The Times reported that J.C. Smith (or someone in his campaign) created Democratic ballots with his name on them in an attempt to confuse Democrats into voting for him.[46] J.C. Smith was neither a Democrat nor a Republican, and ran as an independent candidate. Therefore, a Democratic ballot with his name on it would be fraudulent. The Dispatch mentioned the incident the day before the election in two very small notices, which raises a question as to why they didn't highlight it further.[47] His arrest on the day of the election was for disorderly conduct because The Times reported that he tore down a sign that highlighted his name on Republican ballots (not Democratic ballots).[48] The fact that he was arrested by his opponent's brother and the fact that I cannot find evidence that he was charged in either case raises some questions that I have not been able to answer.


Footnotes

[1] Alexander, Ann Field. Race Man: The Rise and Fall of the “Fighting Editor,” John Mitchell Jr. Charlottesville and London: University of Virginia, 2002. [2] The Planet, May 31, 1890. Page 1, Column 2. [3] The Planet, May 31, 1890. Page 1, Column 1. [4] The Planet, May 24, 1890. Page 1, Columns 1 and 2. [5] The Dispatch, May 21, 1890. Page 1, Column 3.


[6] The Planet, May 24, 1890. Page 1, Columns 1 and 2. [7] The Planet, May 24, 1890. Page 1, Columns 1 and 2. [8] The Times, April 17, 1897. Page 1, Column 3. [9] The Dispatch, May 23, 1890. Page 1, Column 5. [10] The Times, May 23, 1890. Page 4, Column 3. [11] Preston Belvin lived from 1857 – 1929. [12] The Dispatch, April 21, 1888, Page 1, Columns 3 and 4. [13] The Planet, May 24, 1890. Page 1, Columns 1 and 2. [14] The Dispatch, April 10, 1890. Page 1, Column 3. and The Dispatch, April 24, 1890. Page 1, Column 5. [15] Alexandria Gazette, April 10, 1890. Page 2, Column 2. [16] The Planet, May 24, 1890. Page 1, Columns 1 and 2. [17] Burks, E. C. (Edward Calohill), et al.. The Code of Virginia: With the Declaration of Independence And the Constitution of the United States And the Constitution of Virginia. Richmond: Printed by J. E. Goode, 1887. [18] The Planet, May 24, 1890. Page 1, Columns 1 and 2. [19] The Planet, May 31, 1890, Page 1, Column 1. [20] The Dispatch, May 23, 1890. Page 1, Column 5. [21] The Planet, May 31, 1890. Page 1, Column 1. [22] The Dispatch, May 30, 1890. Page 1, Column 2 (to the right of the image). [23] Fitzhugh Lee was the nephew of Robert E. Lee and Governor of Virginia between 1886 and 1890. [24] The Dispatch, May 30, 1890. Page 1, Column 2 (to the right of the image). [25] “Timeline: How the First Week of George Floyd Protests Unfolded in Richmond,” Richmond Times-Dispatch, June 7, 2020. [26] The Dispatch, April 23, 1891. Page 1, Columns 1 and 2. [27] The Planet, June 7, 1890. Page 2, Column 2. [28] Dr. James H. Brewer, "THE GHOSTS OF JACKSON WARD." Negro History Bulletin 22, no. 2 (1958): 27-30. [29] Virginia. Constitutional Convention (1901-1902), and James H. (James Hubert) Lindsay. Report of the Proceedings And Debates of the Constitutional Convention, State of Virginia: Held In the City of Richmond June 12, 1901, to June 26, 1902. Richmond, Va.: Hermitage Press, 1906. [30] The Dispatch, May 22, 1890. Page 2, column 1. [31] Dr. Karen L. Cox, “The Racism of Confederate Monuments Extends to Voter Suppression,” karencoxhistorian.com, June 30, 2020. [32] The Planet, June 7, 1890. Page 2, Column 2. [33] The Planet, May 24, 1890. Page 1, Columns 1 and 2. [34] The Dispatch, May 21, 1890. Page 1, Column 7. [35] The Times, October 26, 1889. Page 4, Column 3. [36] The Dispatch, October 27, 1889. Page 8, Column 1. [37] The Times, May 22, 1890. Page 4, Column 3. [38] The Planet, October 3, 1896. Page 2, Column 2.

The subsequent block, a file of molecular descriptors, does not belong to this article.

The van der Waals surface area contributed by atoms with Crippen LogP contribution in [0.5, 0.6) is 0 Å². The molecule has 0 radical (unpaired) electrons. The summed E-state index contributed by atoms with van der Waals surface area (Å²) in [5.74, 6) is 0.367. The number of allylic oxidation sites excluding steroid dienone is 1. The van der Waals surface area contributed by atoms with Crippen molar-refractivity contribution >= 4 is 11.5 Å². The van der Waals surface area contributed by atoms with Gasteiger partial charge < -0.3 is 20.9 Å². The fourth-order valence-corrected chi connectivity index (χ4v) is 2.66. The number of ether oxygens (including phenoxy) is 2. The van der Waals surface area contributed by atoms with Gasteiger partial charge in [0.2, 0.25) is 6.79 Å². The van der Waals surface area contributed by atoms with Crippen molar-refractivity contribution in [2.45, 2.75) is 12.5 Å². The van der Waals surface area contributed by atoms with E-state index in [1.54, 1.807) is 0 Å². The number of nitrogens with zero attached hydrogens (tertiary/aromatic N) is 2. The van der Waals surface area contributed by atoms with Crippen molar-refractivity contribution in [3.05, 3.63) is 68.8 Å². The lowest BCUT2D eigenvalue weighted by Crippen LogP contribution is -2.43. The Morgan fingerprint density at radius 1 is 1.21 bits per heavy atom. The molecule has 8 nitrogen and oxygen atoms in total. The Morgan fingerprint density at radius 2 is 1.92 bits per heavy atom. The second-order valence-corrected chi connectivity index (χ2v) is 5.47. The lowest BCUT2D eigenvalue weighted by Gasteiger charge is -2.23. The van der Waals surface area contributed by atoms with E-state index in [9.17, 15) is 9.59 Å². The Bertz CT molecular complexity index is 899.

[39] The Times, May 22, 1890. Page 4, Column 3.


[40] The Times, May 23, 1890. Page 4, Column 3. [41] Norfolk Weekly Landmark, October 30, 1889. Page 2, Column 6. [42] Alexandria Gazette, April 10, 1890. Page 2, Column 2. [43] The Planet, October 3, 1896. Page 2, Column 2. [44] The Planet, May 24, 1890. Page 1, Columns 1 and 2. [45] The Dispatch, April 10, 1890. Page 1, Column 3.


[46] The Times, May 22, 1890. Page 4, Column 5.


[47] The Dispatch, May 22, 1890. Page 1, Column 2.


[48] The Times, May 23, 1890. Page 4, Column 3.



©2020 by Alison Herring